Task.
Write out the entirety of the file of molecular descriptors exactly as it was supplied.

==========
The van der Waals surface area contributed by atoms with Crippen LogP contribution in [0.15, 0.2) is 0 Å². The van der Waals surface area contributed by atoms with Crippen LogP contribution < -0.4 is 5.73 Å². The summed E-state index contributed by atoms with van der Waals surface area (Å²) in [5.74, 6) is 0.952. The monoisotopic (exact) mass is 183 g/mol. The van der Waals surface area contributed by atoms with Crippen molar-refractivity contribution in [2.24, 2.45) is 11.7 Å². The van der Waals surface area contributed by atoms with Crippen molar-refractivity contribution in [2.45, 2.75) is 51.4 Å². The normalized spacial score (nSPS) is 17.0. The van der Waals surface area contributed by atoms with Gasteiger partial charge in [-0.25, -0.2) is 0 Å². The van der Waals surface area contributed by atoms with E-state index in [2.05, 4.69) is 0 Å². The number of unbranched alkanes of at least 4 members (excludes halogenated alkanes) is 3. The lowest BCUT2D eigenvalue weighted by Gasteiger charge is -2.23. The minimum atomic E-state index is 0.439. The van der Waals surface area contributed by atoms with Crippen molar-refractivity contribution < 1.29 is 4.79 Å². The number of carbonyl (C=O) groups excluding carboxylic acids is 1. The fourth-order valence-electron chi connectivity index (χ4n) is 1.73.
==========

The van der Waals surface area contributed by atoms with Crippen LogP contribution in [0.15, 0.2) is 0 Å². The van der Waals surface area contributed by atoms with Crippen LogP contribution < -0.4 is 5.73 Å². The summed E-state index contributed by atoms with van der Waals surface area (Å²) in [5.74, 6) is 0.952. The monoisotopic (exact) mass is 183 g/mol. The van der Waals surface area contributed by atoms with Crippen molar-refractivity contribution in [2.24, 2.45) is 11.7 Å². The van der Waals surface area contributed by atoms with Crippen molar-refractivity contribution in [2.45, 2.75) is 51.4 Å². The normalized spacial score (nSPS) is 17.0. The van der Waals surface area contributed by atoms with Gasteiger partial charge in [-0.25, -0.2) is 0 Å². The van der Waals surface area contributed by atoms with E-state index in [2.05, 4.69) is 0 Å². The number of unbranched alkanes of at least 4 members (excludes halogenated alkanes) is 3. The lowest BCUT2D eigenvalue weighted by Gasteiger charge is -2.23. The minimum atomic E-state index is 0.439. The van der Waals surface area contributed by atoms with Crippen molar-refractivity contribution < 1.29 is 4.79 Å². The number of carbonyl (C=O) groups excluding carboxylic acids is 1. The fourth-order valence-electron chi connectivity index (χ4n) is 1.73.